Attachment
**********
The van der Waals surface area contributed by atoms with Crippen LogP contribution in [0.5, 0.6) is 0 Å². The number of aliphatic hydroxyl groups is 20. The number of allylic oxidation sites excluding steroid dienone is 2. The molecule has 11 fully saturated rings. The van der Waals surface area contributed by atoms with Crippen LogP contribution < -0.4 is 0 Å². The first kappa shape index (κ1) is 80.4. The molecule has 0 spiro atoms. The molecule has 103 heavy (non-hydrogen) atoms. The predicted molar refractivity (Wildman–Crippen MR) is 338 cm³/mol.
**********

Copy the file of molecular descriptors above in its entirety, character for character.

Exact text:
The van der Waals surface area contributed by atoms with Crippen LogP contribution in [0.5, 0.6) is 0 Å². The number of aliphatic hydroxyl groups is 20. The number of allylic oxidation sites excluding steroid dienone is 2. The molecule has 11 fully saturated rings. The van der Waals surface area contributed by atoms with Crippen LogP contribution < -0.4 is 0 Å². The first kappa shape index (κ1) is 80.4. The molecule has 0 spiro atoms. The molecule has 103 heavy (non-hydrogen) atoms. The predicted molar refractivity (Wildman–Crippen MR) is 338 cm³/mol.